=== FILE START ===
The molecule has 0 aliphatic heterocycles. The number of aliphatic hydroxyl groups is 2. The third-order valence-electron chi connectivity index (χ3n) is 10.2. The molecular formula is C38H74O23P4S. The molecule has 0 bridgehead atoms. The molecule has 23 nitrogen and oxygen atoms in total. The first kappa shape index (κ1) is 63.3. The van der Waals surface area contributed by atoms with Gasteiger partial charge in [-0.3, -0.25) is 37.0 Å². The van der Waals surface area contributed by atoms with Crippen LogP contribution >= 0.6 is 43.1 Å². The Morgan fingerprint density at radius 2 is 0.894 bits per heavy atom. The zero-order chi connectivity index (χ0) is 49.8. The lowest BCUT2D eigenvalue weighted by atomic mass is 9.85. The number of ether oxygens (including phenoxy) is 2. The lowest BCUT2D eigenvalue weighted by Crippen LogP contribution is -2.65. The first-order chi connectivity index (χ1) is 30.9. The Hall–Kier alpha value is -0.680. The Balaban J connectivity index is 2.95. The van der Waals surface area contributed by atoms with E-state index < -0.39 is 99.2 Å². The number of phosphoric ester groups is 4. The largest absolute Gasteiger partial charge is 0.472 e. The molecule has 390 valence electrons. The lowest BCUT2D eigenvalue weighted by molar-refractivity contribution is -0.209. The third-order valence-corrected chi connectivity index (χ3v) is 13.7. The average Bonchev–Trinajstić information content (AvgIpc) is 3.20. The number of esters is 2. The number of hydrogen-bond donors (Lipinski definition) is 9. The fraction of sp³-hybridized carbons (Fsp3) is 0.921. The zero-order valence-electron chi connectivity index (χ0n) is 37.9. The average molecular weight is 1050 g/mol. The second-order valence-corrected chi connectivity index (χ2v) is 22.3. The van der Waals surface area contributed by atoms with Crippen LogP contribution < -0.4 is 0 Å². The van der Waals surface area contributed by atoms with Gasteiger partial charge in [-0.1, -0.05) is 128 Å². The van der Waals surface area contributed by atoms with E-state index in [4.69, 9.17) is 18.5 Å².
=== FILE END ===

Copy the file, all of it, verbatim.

The molecule has 0 aliphatic heterocycles. The number of aliphatic hydroxyl groups is 2. The third-order valence-electron chi connectivity index (χ3n) is 10.2. The molecular formula is C38H74O23P4S. The molecule has 0 bridgehead atoms. The molecule has 23 nitrogen and oxygen atoms in total. The first kappa shape index (κ1) is 63.3. The van der Waals surface area contributed by atoms with Gasteiger partial charge in [-0.3, -0.25) is 37.0 Å². The van der Waals surface area contributed by atoms with Crippen LogP contribution >= 0.6 is 43.1 Å². The Morgan fingerprint density at radius 2 is 0.894 bits per heavy atom. The zero-order chi connectivity index (χ0) is 49.8. The lowest BCUT2D eigenvalue weighted by atomic mass is 9.85. The number of ether oxygens (including phenoxy) is 2. The lowest BCUT2D eigenvalue weighted by Crippen LogP contribution is -2.65. The first-order chi connectivity index (χ1) is 30.9. The Hall–Kier alpha value is -0.680. The Balaban J connectivity index is 2.95. The van der Waals surface area contributed by atoms with E-state index < -0.39 is 99.2 Å². The number of phosphoric ester groups is 4. The largest absolute Gasteiger partial charge is 0.472 e. The molecule has 390 valence electrons. The lowest BCUT2D eigenvalue weighted by molar-refractivity contribution is -0.209. The third-order valence-corrected chi connectivity index (χ3v) is 13.7. The average Bonchev–Trinajstić information content (AvgIpc) is 3.20. The number of esters is 2. The number of hydrogen-bond donors (Lipinski definition) is 9. The fraction of sp³-hybridized carbons (Fsp3) is 0.921. The zero-order valence-electron chi connectivity index (χ0n) is 37.9. The average molecular weight is 1050 g/mol. The second-order valence-corrected chi connectivity index (χ2v) is 22.3. The van der Waals surface area contributed by atoms with Crippen LogP contribution < -0.4 is 0 Å². The van der Waals surface area contributed by atoms with Gasteiger partial charge in [-0.1, -0.05) is 128 Å². The van der Waals surface area contributed by atoms with E-state index in [4.69, 9.17) is 18.5 Å².